In February, Hinckley completed a six-day tour of Africa, where the church has 112,000 members in 32 countries -- most of whom have joined since 1978, LeFevre said. More recently, Hinckley addressed a regional conference of the NAACP -- a first for a Mormon leader.
But last weekend's panelists, meeting at the Washington Marriott, said some issues are better left alone, including trying to squeeze an apology from the church hierarchy. "I would like to erase the past 200 years of racism in this country, but no, I can't do it," Powell said, adding that he had a personal revelation of the church's validity when he converted in 1993. "Regardless of past policy, this is a true church."
Gladys Newkirk, Theodore's wife and a pharmaceutical representative from Suitland, said she has seen numerous cases of the church helping unemployed African Americans find and keep jobs since she joined 10 years ago.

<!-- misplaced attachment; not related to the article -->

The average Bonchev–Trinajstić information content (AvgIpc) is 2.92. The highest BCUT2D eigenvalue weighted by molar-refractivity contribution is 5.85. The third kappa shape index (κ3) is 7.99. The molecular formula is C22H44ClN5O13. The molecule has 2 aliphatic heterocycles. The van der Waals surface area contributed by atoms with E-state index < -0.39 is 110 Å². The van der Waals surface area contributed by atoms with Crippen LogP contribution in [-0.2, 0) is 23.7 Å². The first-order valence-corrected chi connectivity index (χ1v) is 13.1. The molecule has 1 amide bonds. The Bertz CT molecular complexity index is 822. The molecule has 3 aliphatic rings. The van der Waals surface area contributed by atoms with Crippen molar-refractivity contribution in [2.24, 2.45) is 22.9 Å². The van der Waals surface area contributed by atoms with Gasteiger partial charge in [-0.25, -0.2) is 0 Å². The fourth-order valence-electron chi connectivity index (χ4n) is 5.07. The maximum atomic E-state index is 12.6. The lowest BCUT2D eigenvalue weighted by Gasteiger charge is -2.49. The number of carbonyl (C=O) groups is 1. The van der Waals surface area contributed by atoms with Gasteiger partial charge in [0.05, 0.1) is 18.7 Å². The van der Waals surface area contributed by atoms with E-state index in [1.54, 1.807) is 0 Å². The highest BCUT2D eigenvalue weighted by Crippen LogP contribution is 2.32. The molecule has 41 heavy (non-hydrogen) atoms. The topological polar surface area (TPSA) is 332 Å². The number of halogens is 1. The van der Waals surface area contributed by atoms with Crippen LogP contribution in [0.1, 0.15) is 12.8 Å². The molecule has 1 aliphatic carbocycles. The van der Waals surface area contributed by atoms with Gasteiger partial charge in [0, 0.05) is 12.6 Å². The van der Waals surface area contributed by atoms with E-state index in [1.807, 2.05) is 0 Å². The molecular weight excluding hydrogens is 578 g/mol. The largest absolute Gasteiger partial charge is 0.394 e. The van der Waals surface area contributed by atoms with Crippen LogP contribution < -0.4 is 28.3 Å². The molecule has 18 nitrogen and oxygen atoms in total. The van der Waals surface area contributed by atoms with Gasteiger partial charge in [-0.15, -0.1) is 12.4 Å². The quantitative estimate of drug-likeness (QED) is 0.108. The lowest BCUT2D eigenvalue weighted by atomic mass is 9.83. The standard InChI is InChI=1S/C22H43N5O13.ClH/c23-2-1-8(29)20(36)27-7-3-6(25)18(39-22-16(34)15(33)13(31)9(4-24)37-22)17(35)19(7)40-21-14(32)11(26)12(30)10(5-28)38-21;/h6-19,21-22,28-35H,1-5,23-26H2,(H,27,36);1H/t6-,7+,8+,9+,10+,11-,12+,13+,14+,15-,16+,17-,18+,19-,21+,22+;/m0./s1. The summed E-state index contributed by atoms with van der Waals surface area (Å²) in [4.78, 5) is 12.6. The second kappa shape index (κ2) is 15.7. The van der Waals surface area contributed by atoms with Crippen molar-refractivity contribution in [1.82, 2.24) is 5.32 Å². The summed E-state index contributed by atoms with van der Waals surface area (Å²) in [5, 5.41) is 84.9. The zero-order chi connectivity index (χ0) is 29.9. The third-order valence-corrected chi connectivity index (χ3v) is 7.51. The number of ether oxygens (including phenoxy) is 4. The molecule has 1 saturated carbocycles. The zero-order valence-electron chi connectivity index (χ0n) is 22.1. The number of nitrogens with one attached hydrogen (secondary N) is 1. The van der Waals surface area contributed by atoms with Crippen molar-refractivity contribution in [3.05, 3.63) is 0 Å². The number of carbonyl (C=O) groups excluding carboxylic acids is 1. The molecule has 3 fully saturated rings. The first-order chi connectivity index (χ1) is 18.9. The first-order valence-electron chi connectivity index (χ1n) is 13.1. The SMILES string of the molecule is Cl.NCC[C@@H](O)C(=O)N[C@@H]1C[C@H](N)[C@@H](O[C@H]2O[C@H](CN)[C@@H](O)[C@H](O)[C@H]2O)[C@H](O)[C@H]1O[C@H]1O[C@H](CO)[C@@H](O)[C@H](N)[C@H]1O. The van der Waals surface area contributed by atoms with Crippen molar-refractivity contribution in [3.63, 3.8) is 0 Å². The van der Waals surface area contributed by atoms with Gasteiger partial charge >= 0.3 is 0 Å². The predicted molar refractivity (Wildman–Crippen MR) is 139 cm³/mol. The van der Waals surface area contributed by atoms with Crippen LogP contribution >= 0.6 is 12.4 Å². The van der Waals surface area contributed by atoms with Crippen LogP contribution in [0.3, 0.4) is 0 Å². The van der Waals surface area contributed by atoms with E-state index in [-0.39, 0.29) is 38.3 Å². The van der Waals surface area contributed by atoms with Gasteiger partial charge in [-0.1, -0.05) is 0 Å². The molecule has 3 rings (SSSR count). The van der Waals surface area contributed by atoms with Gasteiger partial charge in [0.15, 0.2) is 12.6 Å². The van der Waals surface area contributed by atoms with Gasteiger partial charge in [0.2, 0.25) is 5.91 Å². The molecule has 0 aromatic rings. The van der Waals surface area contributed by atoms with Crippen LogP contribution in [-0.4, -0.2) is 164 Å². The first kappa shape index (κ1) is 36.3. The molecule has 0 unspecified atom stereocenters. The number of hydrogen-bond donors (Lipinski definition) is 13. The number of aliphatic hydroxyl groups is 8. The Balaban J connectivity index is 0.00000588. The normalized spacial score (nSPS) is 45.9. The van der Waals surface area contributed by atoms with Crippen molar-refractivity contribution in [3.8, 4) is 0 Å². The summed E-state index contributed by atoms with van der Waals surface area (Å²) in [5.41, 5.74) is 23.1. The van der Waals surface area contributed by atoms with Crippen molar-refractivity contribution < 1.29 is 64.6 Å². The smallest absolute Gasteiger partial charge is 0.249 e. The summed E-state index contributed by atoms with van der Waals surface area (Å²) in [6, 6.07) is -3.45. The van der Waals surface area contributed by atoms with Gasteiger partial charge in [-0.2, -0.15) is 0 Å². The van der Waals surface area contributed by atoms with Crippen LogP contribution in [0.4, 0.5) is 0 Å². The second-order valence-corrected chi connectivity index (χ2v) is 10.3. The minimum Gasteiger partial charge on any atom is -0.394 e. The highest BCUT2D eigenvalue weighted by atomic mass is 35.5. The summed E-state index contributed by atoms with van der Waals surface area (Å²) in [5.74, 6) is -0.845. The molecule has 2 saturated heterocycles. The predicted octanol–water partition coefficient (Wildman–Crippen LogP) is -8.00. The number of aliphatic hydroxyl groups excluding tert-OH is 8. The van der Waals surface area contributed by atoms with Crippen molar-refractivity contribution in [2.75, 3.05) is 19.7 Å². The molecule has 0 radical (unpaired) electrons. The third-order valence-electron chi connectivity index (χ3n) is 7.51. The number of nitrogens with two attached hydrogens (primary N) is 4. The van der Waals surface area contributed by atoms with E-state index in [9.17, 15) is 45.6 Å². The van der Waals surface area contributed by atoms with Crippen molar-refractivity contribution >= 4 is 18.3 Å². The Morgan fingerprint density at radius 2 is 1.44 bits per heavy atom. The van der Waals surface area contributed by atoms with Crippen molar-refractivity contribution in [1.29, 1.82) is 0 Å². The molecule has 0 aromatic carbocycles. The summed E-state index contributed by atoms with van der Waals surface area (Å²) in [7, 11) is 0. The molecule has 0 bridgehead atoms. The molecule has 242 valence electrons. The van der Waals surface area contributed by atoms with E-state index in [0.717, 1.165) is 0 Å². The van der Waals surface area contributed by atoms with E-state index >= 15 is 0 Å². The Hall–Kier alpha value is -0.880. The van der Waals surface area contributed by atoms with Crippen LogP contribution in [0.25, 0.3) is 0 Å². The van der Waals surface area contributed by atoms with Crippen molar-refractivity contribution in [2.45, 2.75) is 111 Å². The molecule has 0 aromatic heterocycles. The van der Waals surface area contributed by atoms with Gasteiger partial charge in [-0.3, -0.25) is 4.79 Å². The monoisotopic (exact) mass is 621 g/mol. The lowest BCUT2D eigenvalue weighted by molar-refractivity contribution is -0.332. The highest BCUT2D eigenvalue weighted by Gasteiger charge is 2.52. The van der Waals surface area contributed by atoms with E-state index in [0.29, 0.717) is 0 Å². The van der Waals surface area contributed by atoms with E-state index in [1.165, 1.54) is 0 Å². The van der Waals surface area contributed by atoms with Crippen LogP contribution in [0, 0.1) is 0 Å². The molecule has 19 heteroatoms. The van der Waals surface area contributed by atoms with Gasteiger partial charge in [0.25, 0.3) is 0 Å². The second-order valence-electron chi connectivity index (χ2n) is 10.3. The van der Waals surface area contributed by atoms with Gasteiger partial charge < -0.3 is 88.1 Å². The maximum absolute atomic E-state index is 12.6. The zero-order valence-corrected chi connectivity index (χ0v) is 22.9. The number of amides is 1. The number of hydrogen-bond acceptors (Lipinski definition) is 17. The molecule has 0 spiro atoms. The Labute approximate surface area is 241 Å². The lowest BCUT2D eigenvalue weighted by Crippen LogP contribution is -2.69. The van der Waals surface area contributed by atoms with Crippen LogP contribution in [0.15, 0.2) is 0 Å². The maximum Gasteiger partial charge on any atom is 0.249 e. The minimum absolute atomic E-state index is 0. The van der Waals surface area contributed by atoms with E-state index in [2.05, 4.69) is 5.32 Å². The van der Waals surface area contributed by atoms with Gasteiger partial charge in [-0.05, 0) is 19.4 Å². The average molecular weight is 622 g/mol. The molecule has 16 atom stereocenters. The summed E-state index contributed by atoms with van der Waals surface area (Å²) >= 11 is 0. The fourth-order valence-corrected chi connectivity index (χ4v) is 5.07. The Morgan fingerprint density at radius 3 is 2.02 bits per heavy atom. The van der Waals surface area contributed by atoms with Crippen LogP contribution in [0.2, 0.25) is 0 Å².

As an African American, "I've never experienced any problems in this church," she said. "I don't need an apology. . . . We're the result of an apology."
Cleeretta Smiley, a doctor of holistic medicine in Kensington and a Mormon since 1975, three years before the church's race declaration, was the only panelist to directly address the church's old teachings on race, calling them "damnable heresies." But she said that any generation of believers is capable of "misinterpretations" of scripture and revelation and agreed that it's time to put the matter to rest.
"We are all speaking from our hearts," she said.
Gregory Prince, a medical researcher in Rockville who helped plan the four-day conference, said he gave the panel no guidelines other than to speak about their experiences in the church. He looked perplexed when asked after the session about the panel's position on the question of retracting old doctrines.
"I was surprised at how strongly they articulated their feelings," said Prince, who read a paper by Lester Bush, a longtime advocate of racial equality in the church who was unable to attend. Theirs, he said, is "one voice we need to listen to." [an error occurred while processing this directive]